Unemployed Australians will receive an extra $25 a week after changes to the JobSeeker base rate passed Parliament this afternoon.
The deadline to tweak the benefit has been rapidly approaching, with the coronavirus supplement a boost to the payment of $150 a fortnight winding up at the end of March.
After being passed in the Senate without amendments, the changes are now officially law. Here’s what that means.
What is the new rate?
That depends on which payment you’re on.
The $50 a fortnight increase applies to anyone on JobSeeker, Parenting Payment, Youth Allowance and Austudy, which is just under 2 million people.
For anyone without children, the maximum payment right now is about $566 a fortnight that’ll increase to $620, excluding other payments like rent assistance.
The increase is expected to cost $9 billion over four years.
When is it changing?
The changes come into effect two weeks from now on April 1.
It coincides with the end of the coronavirus supplement, which was introduced at the height of the pandemic as part of the government’s economic support packages.
Part of the reason the government was pushing to get the legislation through ASAP was because it was afraid if it didn’t, the rate might revert back to pre-pandemic levels.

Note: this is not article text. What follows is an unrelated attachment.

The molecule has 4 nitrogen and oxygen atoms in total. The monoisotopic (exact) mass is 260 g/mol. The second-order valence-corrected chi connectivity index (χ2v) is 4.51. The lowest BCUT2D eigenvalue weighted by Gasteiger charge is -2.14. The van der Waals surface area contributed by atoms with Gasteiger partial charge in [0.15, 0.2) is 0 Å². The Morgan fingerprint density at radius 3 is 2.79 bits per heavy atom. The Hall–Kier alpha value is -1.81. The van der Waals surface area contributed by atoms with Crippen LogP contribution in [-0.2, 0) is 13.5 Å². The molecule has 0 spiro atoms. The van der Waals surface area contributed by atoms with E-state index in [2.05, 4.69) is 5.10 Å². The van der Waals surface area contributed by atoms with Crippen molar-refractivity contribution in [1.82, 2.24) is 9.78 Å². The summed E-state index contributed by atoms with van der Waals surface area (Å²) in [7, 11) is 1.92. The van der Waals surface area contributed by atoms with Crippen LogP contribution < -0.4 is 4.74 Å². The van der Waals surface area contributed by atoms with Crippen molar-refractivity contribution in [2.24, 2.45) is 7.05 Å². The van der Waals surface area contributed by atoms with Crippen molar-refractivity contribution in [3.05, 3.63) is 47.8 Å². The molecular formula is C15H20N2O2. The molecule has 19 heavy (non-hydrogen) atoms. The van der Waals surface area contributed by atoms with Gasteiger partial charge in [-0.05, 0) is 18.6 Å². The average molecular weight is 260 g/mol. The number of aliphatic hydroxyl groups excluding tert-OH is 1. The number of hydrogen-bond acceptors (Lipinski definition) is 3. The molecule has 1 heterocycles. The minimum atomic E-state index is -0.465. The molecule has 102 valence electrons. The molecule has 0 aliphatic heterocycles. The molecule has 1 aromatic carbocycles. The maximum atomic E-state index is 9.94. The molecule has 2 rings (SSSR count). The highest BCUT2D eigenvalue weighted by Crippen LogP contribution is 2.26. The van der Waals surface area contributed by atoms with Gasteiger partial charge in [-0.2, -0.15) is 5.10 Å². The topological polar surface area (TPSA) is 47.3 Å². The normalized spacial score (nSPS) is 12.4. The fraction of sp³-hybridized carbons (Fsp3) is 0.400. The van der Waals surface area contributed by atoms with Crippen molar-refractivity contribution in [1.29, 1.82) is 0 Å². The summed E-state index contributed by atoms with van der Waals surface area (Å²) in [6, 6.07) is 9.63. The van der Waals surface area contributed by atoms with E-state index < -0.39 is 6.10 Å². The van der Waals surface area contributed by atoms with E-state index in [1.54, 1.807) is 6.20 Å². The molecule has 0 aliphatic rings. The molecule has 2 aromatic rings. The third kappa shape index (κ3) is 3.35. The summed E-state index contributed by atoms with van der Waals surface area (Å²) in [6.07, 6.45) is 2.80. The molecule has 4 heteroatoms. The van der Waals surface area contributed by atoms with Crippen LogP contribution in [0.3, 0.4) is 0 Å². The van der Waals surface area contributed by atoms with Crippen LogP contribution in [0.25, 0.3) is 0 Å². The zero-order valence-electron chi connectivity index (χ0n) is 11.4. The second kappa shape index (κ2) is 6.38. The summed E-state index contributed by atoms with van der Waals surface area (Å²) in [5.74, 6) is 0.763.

Social Services Minister Anne Ruston outlined the changes to the JobSeeker payment
What else is changing?
There’s a few other things, including how much you can work before your payment starts to reduce.
Previously, you could only earn just over $100 a fortnight before it started effecting your payment from April 1 that’ll go up slightly to $150.
With the base rate increase comes an increase in “mutual obligations”.
Read more on JobSeeker and job hunting:
Face-to-face appointments with job services providers, which were paused during the pandemic, will once again be required.
Plus from April, people on the payments will have to look for at least 15 jobs a month, up from 8. In July, that’ll rise again to 20.
Lastly, if you’ve been on a payment for six months you’ll now also have to enter an “intensive training stage” to enhance skills or get work experience in a certain field.
The government is also temporarily expanding, until the end of June, the eligibility criteria for JobSeeker and Youth Allowance to include anyone who has to self-isolate or care for others because of COVID-19.
What’s happening with JobKeeper?
The wage subsidy program is set to wrap up at the end of the month as well, and the Prime Minister has made it clear that’s absolutely happening.
“JobKeeper must come to an end,” he said.
“It has done its job.
“At each stage of our gear change on JobKeeper we have seen the economy continue to move forward.”
Last week, the government announced it’d subsidise a raft of flights across the country in a bid to help the still struggling tourism industry once the subsidy ends.

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